Antigenic Shift vs Antigenic Drift- Definition and 16 Differences
Antigenic shift and antigenic drift are two mechanisms by which viruses can change their surface proteins (antigens) and evade the immune system of their hosts. Antigens are molecules that trigger an immune response when recognized by specific antibodies. Antibodies are proteins produced by the immune system that bind to antigens and neutralize or destroy them. By changing their antigens, viruses can escape the recognition of existing antibodies and infect new cells or hosts.
The following figure illustrates the difference between antigenic shift and antigenic drift in influenza viruses. Antigenic shift occurs when two or more different strains of a virus infect the same cell and exchange genetic material, resulting in a new strain with a different combination of surface antigens. Antigenic drift occurs when small mutations accumulate over time in the viral genome, leading to changes in the surface antigens that may escape the immune recognition.
Antigenic shift and antigenic drift are two mechanisms by which viruses can change their surface proteins (antigens) and evade the immune system of their hosts. However, they differ in several aspects, such as:
- Definition: Antigenic shift is a sudden and major change in the antigenic composition of a virus, resulting from the reassortment of genetic material from two or more different strains. Antigenic drift is a gradual and minor change in the antigenic composition of a virus, resulting from mutations in the viral genome during replication.
- Frequency: Antigenic shift is a rare event that occurs only in some viruses that have segmented genomes, such as influenza A and B viruses. Antigenic drift is a common event that occurs in all viruses that have RNA genomes, such as influenza A, B and C viruses, HIV, rhinoviruses, etc.
- Impact: Antigenic shift can cause a dramatic change in the antigenicity of a virus, leading to the emergence of new strains that can infect a large population of susceptible hosts and cause pandemics. Antigenic drift can cause a subtle change in the antigenicity of a virus, leading to the emergence of new variants that can escape the existing immunity and cause epidemics.
- Examples: A well-known example of antigenic shift is the 1918 Spanish flu pandemic, which was caused by an avian H1N1 strain that acquired human-adapted genes from another strain. Another example is the 2009 swine flu pandemic, which was caused by a swine H1N1 strain that acquired genes from avian, human and swine strains. Examples of antigenic drift include the seasonal influenza outbreaks that occur every year due to the accumulation of mutations in the hemagglutinin and neuraminidase proteins of influenza viruses. Another example is the evolution of HIV, which undergoes rapid antigenic drift due to its high mutation rate and generates diverse variants that can evade the host immune response.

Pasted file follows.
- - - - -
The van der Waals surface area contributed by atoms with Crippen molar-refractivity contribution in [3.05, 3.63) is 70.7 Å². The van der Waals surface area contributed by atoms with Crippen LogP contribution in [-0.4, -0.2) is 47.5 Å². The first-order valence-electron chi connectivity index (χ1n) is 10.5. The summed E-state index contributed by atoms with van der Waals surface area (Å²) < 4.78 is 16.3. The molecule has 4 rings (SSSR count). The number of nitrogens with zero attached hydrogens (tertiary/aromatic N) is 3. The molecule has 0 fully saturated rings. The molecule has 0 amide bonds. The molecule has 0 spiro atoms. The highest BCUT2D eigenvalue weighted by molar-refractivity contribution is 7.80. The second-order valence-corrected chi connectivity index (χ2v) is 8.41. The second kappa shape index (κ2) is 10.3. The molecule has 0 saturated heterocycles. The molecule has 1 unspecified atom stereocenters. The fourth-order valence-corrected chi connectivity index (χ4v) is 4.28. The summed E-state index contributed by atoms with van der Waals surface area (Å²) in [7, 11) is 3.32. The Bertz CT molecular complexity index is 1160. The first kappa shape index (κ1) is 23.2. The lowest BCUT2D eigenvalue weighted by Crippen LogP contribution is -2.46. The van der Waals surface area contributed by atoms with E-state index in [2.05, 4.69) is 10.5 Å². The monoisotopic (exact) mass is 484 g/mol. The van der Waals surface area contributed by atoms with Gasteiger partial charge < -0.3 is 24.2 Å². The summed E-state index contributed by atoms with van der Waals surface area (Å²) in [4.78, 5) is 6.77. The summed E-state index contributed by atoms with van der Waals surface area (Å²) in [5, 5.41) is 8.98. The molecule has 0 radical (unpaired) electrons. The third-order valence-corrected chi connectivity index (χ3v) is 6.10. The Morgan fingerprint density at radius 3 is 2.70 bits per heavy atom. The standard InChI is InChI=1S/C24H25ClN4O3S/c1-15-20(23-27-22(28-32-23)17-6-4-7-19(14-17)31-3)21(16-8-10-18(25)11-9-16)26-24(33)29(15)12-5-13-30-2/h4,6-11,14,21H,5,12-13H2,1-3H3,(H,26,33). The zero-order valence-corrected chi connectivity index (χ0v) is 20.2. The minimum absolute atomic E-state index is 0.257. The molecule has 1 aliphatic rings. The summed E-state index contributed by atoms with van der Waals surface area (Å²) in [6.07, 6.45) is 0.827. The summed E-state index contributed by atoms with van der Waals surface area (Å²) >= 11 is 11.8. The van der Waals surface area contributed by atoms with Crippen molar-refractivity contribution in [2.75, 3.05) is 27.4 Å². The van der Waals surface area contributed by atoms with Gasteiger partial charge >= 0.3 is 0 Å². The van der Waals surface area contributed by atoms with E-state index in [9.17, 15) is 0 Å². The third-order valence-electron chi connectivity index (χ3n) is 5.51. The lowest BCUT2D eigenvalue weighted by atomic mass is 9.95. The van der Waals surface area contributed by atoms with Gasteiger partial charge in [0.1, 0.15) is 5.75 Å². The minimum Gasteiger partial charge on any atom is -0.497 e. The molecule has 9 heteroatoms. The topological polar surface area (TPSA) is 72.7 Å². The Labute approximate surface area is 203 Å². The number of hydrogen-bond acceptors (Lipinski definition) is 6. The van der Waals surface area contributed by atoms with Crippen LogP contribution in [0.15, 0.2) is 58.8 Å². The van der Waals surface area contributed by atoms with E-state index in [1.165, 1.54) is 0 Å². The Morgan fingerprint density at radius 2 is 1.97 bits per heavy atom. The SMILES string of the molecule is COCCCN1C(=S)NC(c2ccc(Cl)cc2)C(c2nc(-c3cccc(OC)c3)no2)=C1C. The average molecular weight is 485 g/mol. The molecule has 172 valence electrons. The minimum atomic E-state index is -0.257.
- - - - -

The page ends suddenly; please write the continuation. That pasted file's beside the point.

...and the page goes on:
Antigenic shift and drift are two mechanisms by which viruses can change their surface antigens and evade the host immune system. Antigenic shift involves a major change in the antigenic properties of a virus due to reassortment of genetic segments from different strains or species of viruses. Antigenic drift involves minor changes in the antigenic properties of a virus due to accumulation of mutations over time.
Some examples of viruses that undergo antigenic shift and drift are:
- Influenza viruses: These are segmented RNA viruses that belong to the Orthomyxoviridae family. They are classified into types A, B, and C based on their nucleoprotein and matrix protein antigens. Influenza A viruses are further subtyped based on their hemagglutinin (HA) and neuraminidase (NA) antigens, which are the main targets of the host immune response. Influenza A viruses can infect humans, birds, pigs, and other animals, and can exchange genetic segments with other influenza A viruses through a process called reassortment. This can result in antigenic shift, which leads to the emergence of new influenza A subtypes that can cause pandemics. For example, the 1918 Spanish flu pandemic was caused by an H1N1 subtype that originated from an avian strain. The 2009 swine flu pandemic was caused by an H1N1 subtype that originated from a reassortment of human, avian, and swine strains. Influenza B and C viruses can only infect humans and do not undergo antigenic shift. However, all influenza viruses can undergo antigenic drift due to mutations in their HA and NA genes. This leads to the emergence of new variants that can escape the existing immunity and cause seasonal epidemics.